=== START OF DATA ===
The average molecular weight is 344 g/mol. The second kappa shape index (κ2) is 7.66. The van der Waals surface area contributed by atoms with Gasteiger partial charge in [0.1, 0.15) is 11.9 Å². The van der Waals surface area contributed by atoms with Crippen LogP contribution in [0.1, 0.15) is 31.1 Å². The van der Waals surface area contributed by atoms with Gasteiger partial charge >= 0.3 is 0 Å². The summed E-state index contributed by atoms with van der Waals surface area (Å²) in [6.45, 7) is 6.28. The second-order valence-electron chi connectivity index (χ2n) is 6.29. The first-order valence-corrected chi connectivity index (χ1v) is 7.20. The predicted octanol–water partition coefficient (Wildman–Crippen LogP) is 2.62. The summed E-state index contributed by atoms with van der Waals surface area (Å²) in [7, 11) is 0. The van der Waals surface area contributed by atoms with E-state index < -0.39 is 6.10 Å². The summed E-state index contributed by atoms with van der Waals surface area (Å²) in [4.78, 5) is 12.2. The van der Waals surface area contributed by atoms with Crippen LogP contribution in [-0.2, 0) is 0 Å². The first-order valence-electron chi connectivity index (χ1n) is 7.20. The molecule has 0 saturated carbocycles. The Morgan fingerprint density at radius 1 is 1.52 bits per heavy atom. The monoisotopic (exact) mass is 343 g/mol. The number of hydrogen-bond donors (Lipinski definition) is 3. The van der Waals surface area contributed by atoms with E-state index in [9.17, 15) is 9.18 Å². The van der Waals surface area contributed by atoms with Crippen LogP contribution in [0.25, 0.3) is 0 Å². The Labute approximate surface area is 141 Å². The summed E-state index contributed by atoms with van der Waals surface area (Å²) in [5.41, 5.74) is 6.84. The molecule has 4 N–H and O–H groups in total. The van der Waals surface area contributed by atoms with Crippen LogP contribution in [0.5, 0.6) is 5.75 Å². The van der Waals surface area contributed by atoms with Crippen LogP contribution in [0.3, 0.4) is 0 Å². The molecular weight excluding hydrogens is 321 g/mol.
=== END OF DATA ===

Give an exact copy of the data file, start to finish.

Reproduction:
The average molecular weight is 344 g/mol. The second kappa shape index (κ2) is 7.66. The van der Waals surface area contributed by atoms with Gasteiger partial charge in [0.1, 0.15) is 11.9 Å². The van der Waals surface area contributed by atoms with Crippen LogP contribution in [0.1, 0.15) is 31.1 Å². The van der Waals surface area contributed by atoms with Gasteiger partial charge >= 0.3 is 0 Å². The summed E-state index contributed by atoms with van der Waals surface area (Å²) in [6.45, 7) is 6.28. The second-order valence-electron chi connectivity index (χ2n) is 6.29. The first-order valence-corrected chi connectivity index (χ1v) is 7.20. The predicted octanol–water partition coefficient (Wildman–Crippen LogP) is 2.62. The summed E-state index contributed by atoms with van der Waals surface area (Å²) in [7, 11) is 0. The van der Waals surface area contributed by atoms with E-state index < -0.39 is 6.10 Å². The summed E-state index contributed by atoms with van der Waals surface area (Å²) in [4.78, 5) is 12.2. The van der Waals surface area contributed by atoms with Crippen LogP contribution in [-0.2, 0) is 0 Å². The first-order valence-electron chi connectivity index (χ1n) is 7.20. The molecule has 0 saturated carbocycles. The Morgan fingerprint density at radius 1 is 1.52 bits per heavy atom. The monoisotopic (exact) mass is 343 g/mol. The number of hydrogen-bond donors (Lipinski definition) is 3. The van der Waals surface area contributed by atoms with E-state index in [9.17, 15) is 9.18 Å². The van der Waals surface area contributed by atoms with Crippen LogP contribution in [0.25, 0.3) is 0 Å². The Labute approximate surface area is 141 Å². The summed E-state index contributed by atoms with van der Waals surface area (Å²) in [5.41, 5.74) is 6.84. The molecule has 4 N–H and O–H groups in total. The van der Waals surface area contributed by atoms with Crippen LogP contribution in [0.5, 0.6) is 5.75 Å². The van der Waals surface area contributed by atoms with Crippen LogP contribution in [0.3, 0.4) is 0 Å². The molecular weight excluding hydrogens is 321 g/mol.